Pakistan to become more self-reliant in handset production: Fitch

The entry of global smartphone manufacturers in Pakistan will make the country more self-reliant in the local production of handsets, said Fitch Solutions in report released earlier this week.

The development comes as Chinese smartphone vendor vivo opened its new smartphone manufacturing facility in Pakistan just days ago, with fellow competitors such as Xiaomi and Realme already in line to open up their local manufacturing sites within the next few months.

Fitch said that Pakistan needs to become less dependent on imports and falling total ownership costs (TCOs) for “premium devices will be key to unlocking the full value of the country’s fast-growing mobile broadband market”.

Chinese smartphone manufacturer vivo invested $10 million in a plant capable of producing 1 million smartphones per year. While nowhere near meeting total demand, the step marks the country’s move towards a ‘Made in Pakistan’ policy with manufacturing remaining a key component.

“However, with 11 million new mobile subscriptions recorded in 2019 and our robust 4G/5G subscriptions forecasts suggesting rapid device replacement rates over the next decade, vivo’s contribution will have only a modest effect on Pakistan’s overall handset trade deficit of USD1.02bn (2019 data),” said Fitch.

Fitch was of the view that vivo’s decision to manufacture locally, rather than import, is a response to the government hiking import duties and associated certification fees for key categories of complex electronics goods.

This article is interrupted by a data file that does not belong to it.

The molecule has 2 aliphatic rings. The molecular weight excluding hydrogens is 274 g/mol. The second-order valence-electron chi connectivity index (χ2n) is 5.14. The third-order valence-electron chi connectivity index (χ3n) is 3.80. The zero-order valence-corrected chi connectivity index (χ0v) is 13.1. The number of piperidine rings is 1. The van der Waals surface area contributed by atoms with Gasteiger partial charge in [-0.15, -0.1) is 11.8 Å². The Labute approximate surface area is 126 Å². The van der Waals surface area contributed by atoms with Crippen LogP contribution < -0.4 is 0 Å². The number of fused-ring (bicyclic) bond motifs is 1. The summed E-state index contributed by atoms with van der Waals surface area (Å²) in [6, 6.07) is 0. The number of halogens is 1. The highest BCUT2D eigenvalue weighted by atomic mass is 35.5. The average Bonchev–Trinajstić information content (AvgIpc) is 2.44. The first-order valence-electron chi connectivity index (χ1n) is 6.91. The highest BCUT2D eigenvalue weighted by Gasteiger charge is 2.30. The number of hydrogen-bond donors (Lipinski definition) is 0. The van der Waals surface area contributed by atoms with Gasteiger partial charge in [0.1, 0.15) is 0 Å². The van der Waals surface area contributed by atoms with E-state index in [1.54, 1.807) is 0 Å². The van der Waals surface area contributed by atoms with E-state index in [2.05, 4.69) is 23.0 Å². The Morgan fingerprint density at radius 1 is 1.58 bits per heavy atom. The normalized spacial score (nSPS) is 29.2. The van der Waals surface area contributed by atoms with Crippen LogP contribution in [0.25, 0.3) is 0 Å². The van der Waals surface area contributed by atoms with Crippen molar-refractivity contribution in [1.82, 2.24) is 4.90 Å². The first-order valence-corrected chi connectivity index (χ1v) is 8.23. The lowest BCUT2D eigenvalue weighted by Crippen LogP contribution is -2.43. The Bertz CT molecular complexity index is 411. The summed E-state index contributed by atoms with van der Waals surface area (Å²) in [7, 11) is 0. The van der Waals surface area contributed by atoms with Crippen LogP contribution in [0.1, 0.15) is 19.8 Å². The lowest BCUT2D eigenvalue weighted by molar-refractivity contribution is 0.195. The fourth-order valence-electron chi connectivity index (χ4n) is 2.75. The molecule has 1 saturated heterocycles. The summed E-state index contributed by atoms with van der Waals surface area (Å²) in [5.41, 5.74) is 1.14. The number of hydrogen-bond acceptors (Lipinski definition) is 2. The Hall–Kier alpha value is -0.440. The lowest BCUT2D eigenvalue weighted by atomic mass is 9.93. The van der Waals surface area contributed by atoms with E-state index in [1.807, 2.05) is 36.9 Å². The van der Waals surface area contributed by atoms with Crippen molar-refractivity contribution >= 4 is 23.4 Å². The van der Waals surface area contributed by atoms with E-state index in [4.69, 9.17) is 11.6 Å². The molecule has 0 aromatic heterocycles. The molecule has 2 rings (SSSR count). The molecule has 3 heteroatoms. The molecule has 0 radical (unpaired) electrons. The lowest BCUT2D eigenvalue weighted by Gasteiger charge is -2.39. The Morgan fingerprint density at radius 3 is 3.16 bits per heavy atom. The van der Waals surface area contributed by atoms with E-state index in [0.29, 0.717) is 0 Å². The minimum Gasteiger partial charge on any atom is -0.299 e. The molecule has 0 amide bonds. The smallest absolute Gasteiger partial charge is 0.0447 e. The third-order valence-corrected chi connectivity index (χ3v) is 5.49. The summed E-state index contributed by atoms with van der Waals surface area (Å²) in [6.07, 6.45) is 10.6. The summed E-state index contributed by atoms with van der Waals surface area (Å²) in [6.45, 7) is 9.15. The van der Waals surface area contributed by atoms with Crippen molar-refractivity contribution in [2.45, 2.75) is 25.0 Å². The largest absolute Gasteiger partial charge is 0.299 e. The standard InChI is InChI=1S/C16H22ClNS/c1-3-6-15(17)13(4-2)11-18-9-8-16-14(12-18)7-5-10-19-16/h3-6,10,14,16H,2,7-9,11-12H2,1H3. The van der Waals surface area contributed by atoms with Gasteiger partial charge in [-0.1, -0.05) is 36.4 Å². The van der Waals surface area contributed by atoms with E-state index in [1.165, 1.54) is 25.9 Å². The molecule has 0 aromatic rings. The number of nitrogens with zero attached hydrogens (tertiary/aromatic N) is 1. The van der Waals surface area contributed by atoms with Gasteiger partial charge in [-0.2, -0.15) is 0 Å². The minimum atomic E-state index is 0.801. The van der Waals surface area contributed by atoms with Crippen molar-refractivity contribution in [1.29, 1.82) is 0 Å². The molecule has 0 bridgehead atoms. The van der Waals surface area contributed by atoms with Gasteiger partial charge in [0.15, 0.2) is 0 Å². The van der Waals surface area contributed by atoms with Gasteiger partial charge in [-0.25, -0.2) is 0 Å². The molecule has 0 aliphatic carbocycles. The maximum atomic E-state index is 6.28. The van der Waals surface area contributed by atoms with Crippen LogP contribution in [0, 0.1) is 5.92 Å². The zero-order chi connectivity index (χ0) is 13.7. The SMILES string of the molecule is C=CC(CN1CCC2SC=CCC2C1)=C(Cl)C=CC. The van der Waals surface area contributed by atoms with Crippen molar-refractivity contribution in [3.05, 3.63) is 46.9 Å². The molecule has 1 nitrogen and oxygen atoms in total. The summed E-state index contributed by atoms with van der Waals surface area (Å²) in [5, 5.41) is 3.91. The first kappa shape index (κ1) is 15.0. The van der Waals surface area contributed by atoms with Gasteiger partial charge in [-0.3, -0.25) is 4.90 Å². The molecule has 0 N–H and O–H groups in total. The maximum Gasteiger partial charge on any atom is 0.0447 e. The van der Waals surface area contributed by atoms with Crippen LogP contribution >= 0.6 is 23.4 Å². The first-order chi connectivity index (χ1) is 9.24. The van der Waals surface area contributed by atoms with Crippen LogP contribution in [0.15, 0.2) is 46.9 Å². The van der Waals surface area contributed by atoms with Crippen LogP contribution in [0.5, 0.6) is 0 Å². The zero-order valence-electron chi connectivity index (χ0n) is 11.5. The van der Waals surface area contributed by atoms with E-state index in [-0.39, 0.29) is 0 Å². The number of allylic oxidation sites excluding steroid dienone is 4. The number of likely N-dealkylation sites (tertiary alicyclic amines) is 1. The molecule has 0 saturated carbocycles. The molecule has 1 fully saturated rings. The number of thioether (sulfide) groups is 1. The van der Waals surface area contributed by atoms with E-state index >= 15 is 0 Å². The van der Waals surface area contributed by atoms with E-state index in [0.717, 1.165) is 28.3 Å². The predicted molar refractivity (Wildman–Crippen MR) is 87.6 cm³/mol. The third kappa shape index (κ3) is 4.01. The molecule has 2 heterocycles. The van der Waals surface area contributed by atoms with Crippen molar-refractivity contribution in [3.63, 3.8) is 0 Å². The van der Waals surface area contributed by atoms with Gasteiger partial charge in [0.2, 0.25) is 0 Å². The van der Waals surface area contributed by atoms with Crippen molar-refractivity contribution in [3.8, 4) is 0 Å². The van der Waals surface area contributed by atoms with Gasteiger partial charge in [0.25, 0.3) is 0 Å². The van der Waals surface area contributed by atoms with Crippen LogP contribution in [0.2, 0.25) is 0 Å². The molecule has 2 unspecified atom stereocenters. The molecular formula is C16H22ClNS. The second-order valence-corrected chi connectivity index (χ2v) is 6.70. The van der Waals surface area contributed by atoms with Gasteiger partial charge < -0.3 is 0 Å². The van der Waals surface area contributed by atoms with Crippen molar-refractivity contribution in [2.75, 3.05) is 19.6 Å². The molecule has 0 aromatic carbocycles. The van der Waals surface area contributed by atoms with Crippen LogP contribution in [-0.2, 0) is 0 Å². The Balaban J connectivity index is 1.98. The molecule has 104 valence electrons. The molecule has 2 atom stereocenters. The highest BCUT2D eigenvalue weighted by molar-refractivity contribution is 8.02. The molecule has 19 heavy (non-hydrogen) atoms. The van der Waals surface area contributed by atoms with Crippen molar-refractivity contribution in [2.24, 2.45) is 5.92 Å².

“With the country’s mobile operators set to rapidly roll out mobile broadband services during the coming decade, being able to keep smartphone average sales prices (ASPs) within the reach of consumers will be paramount,” it said.

Early in August, the Pakistan Telecommunication Authority (PTA) issued Mobile Device Manufacturing (MDM) authorisation to Lucky Motor Corporation Limited to manufacture Samsung-branded phones in the country.

“The company had applied for authorisation to set up a mobile device manufacturing plant in Karachi, Pakistan where it will manufacture Samsung brand mobile devices,” said the PTA.

The authority said this is a landmark achievement and “will further revolutionise the vibrant mobile manufacturing ecosystem in the country by ensuring presence of major local and foreign players in the market”.

Meanwhile, other Chinese players Xiaomi and Realme are both in the process of securing MDM authorisations of their own, said Fitch.

The report noted that if each of these upcoming plants are capable of manufacturing 5-6 million handsets yearly, the future demand will be mostly served through local sources.

“We expect annual handset sales volumes to rise from 69.56mn in 2021 to 75.44mn by 2025, with smartphones expected to take an ever-larger share of overall sales as prices fall. A faster fall in handset ASPs, driven by the new local manufacturing initiative, would likely change the scale of these forecasts as more consumers would be able to purchase mid-range and premium devices,” Fitch said.

Pakistan relies heavily on imports for its handset needs with the bill causing a substantial dent in the trade deficit. While the country has embarked on a mission to achieve close to 4-5% growth this year, imports — needed to bolster it — are set to rise as well.

Economic policymakers have for long continued to find the balance between the widening deficit and encouraging growth measures.